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February 26th, 2018, 09:49 PM  #1 
Senior Member Joined: May 2015 From: Arlington, VA Posts: 360 Thanks: 26 Math Focus: Number theory  Finite mapped on infinite set
Can a finite set ever be mapped onto an infinite set?

February 26th, 2018, 10:08 PM  #2 
Senior Member Joined: Oct 2009 Posts: 406 Thanks: 141 
No.

February 27th, 2018, 12:29 AM  #3 
Senior Member Joined: May 2015 From: Arlington, VA Posts: 360 Thanks: 26 Math Focus: Number theory 
Couldn't, e.g., each member of a finite set be mapped countless times into an infinite set?

February 27th, 2018, 12:34 AM  #4 
Global Moderator Joined: Oct 2008 From: London, Ontario, Canada  The Forest City Posts: 7,814 Thanks: 1046 Math Focus: Elementary mathematics and beyond 
Then, contrary to the definition of a function, f(n) would have more than one value. How could you avoid that? Can you be more explicit as to exactly how each member of N would be mapped to S?

February 27th, 2018, 01:42 AM  #5 
Senior Member Joined: Oct 2009 Posts: 406 Thanks: 141 
In set theory, we have the notion of a relation and of a function. A function is a special relation, but most of the functionlanguage makes sense for relations really. So you mean, to take the finite set {*} and the infinite set N={0,1,2,3,...}, we want to define *R0, *R1, *R2, etc (meaning that * is related to 0, * is related to 1, etc.) This is a perfectly fine relation. A function, however, is a relation R such that for each x, there is EXACTLY one y such that xRy. If we have *R0 and *R1, this condition is violated since there are multiple numbers y such that *Ry. Last edited by skipjack; February 27th, 2018 at 01:55 AM. 
February 27th, 2018, 02:19 AM  #6 
Math Team Joined: Dec 2013 From: Colombia Posts: 7,313 Thanks: 2447 Math Focus: Mainly analysis and algebra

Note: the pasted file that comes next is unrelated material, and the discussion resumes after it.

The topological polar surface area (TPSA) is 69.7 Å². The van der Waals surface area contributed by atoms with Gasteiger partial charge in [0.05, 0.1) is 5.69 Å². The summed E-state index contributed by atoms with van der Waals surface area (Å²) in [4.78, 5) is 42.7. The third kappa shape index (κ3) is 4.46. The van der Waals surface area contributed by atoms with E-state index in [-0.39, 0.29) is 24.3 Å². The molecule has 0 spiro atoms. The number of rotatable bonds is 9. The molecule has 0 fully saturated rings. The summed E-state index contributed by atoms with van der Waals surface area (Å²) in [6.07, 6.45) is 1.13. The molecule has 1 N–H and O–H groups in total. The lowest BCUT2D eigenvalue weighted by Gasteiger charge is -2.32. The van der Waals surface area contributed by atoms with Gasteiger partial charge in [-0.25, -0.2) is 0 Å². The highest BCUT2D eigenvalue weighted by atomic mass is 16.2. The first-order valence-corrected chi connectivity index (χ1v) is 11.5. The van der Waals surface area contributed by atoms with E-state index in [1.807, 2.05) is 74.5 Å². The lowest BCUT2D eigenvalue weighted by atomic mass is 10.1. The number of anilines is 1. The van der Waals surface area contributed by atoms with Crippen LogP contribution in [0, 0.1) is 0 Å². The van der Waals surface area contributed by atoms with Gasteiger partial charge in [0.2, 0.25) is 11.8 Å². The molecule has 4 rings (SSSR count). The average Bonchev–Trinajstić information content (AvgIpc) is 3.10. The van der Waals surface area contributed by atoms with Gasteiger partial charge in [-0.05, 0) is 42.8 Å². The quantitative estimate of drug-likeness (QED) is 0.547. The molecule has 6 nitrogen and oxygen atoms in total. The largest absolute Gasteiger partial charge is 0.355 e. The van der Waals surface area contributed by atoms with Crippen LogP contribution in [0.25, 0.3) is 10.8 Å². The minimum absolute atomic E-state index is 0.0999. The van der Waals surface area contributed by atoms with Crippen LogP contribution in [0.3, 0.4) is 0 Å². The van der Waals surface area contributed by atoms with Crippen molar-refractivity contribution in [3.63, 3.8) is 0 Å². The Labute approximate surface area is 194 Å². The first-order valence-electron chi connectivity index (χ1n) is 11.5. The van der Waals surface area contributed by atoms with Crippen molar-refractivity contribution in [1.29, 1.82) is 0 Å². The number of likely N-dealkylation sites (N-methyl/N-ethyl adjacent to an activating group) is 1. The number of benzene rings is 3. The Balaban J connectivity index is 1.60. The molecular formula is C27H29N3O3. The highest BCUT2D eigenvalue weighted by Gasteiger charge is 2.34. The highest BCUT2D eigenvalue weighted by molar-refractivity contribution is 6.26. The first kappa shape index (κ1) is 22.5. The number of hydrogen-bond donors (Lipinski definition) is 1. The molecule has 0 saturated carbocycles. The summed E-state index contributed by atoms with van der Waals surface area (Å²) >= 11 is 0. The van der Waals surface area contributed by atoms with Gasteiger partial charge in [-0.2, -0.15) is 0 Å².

February 27th, 2018, 04:55 AM  #7 
Senior Member Joined: Oct 2009 Posts: 406 Thanks: 141  No, exactly is the correct word. This IS the most common usage of the term function by mathematicians, regardless of what high school teachers say. If you want "at most", it is nowadays called a partial function, among other names. 
February 27th, 2018, 05:55 AM  #8 
Math Team Joined: May 2013 From: The Astral plane Posts: 1,797 Thanks: 715 Math Focus: Wibbly wobbly timeywimey stuff. 
Consider f to be the finite set $\displaystyle f = \{1, 0, 1 \}$. Then define $\displaystyle p: f \to \mathbb Z$ be the map defined by p(1) = all negative integers, p(0) = 0, and p(1) = all positive integers. Isn't this a surjective function? Or do I need more coffee this morning? Dan 
February 27th, 2018, 09:41 AM  #9  
Senior Member Joined: Oct 2009 Posts: 406 Thanks: 141  Quote:
 
February 27th, 2018, 11:36 AM  #10  
Senior Member Joined: May 2015 From: Arlington, VA Posts: 360 Thanks: 26 Math Focus: Number theory  Quote:
Microm@ss, is there a way around the strict definition of a function in this case, like topsquark's example? What if f={1} such that p=(1, 1, 1...)? Possibly countless elements from one, but can they all be the same? Please forgive my atrocious notation.  

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